business news in context, analysis with attitude

Another in a series of previews of the 2005 Food Marketing Institute (FMI) Show…

When the ever-popular Harold Lloyd takes the stage for a Super Session at FMI 2005, he will have one primary goal in mind – to get retailers to stop thinking about efficiency and cost-cutting as a strategy, and instead to focus on the importance of freshness in establishing a differential advantage.

The Super Session, “In Search of Freshness: How To Make Your Store Stand Out,” is scheduled for Monday, May 2, from 3:34-5:00 pm. Lloyd said he will offer retailers concrete, user-friendly suggestions for how to achieve and communicate in-store freshness.

“Ultimately, what we think is fresh doesn’t really matter,” Lloyd told MNB yesterday. “What matters is what the customer thinks is fresh.”

Based on his own experience working with retailers and talking to consumers, Lloyd said, there are a wide variety of ways to communicate freshness – from the landscaping at the entrance to the displays that populate the store. One of the things that Lloyd believes is a major freshness component is in-store signage. “My rule is that I always prefer handmade signs to machine-made signs,” he said. “They just look fresher. I also think that every sign that is a quarter –sheet or bigger has to have some kind of fresh statement on it – ‘limited time only,’ for example, or ‘manager’s special.’”

One of the problems, Lloyd said, is that focusing on price is easy…or at least, obvious. However, it doesn’t add up to long-term success because this approach focuses too much on the competition and not enough on the customer. “You look at stores like Whole Foods or Trader Joe’s, and I think they probably don’t even know how to spell Wal-Mart. They’re just doping what they do, and they do it well.”

Of course, Lloyd concedes, supermarket companies often are impeded by the fact that “the decision makers at many companies know prices but don’t know perishables.” These decision makers, he said, often are former operations or financial executives who don’t do the shopping and have no affinity for the fresh side of the business, and therefore fall back on old – and failed – strategies when it comes to dealing with competition.

Lloyd said that he will offer 36 specific ideas for how to achieve and communicate freshness. One example: urging retailers to take is to “reduce the acceptable shelf life of prepared foods in our stores by one day – if it now is three days, cut it back to two, and if it is two, cut it back to one. There’s no excuse for the fact that we are selling three day old sandwiches from supermarkets, and Subway is making them fresh in front of the customer. How are we supposed to compete with that? How did we let this happen?”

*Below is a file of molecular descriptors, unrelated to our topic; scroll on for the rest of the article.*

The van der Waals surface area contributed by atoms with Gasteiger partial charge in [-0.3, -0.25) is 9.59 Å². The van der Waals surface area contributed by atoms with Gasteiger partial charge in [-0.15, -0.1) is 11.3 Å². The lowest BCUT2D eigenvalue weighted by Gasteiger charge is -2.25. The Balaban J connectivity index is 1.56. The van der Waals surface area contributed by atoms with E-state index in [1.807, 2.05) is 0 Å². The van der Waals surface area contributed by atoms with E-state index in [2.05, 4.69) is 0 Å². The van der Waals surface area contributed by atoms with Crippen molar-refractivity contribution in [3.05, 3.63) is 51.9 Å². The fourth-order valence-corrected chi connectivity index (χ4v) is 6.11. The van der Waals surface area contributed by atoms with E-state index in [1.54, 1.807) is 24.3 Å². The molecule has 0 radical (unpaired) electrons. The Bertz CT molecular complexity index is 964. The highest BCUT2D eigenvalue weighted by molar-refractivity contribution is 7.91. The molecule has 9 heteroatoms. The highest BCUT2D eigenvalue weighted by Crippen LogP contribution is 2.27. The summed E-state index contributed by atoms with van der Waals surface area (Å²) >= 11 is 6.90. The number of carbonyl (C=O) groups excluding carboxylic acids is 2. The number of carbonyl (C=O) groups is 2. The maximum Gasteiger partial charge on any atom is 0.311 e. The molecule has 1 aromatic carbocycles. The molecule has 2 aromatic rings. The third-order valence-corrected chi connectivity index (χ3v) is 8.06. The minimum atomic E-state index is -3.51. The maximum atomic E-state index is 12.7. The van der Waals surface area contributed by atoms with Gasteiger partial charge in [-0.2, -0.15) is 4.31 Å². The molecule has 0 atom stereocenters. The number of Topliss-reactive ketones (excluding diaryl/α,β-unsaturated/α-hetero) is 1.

Good questions. And Lloyd promised to provide answers.

Harold Lloyd’s Super Session will take place on Monday, May 2, from 3:45-5:00 p.m.

In addition, Lloyd will offer a Learning Lab at FMI 2005, entitled “Store Manager Development – Building Your Store’s Most Important Resource,” on Tuesday, May 3, from 8:15-11:00 a.m.

For more information about FMI 2005, go to:

And, for more information about Harold Lloyd, go to:
KC's View:
We agree with virtually every point made by Lloyd – his biggest challenge will be getting people to pay attention and act on his suggestions.

By the way, as we’ve noted previously in this space, we’ll be attending, participating in and covering the FMI Show in Chicago this year…and we’ve decided to repeat something that we did last year to a good deal of success.

On Sunday, May 1, we will be hanging out at the bar at one of our favorite Chicago bistros, Bin 36, from 6-7:30 p.m. And we thought that if any members of the MNB community would like to stop by, say hello, and chat for a bit…well, the first couple of bottles of wine will be on us.

It’ll be a great opportunity for all of us to put faces and voices with the names and words that appear on MNB plus an excuse to drink good wine. (Not that we need an excuse…)

(Bin 36 is located at 339 N Dearborn on the west side of Marina City, between the river and Kinzie.)

We’ll see you in Chicago.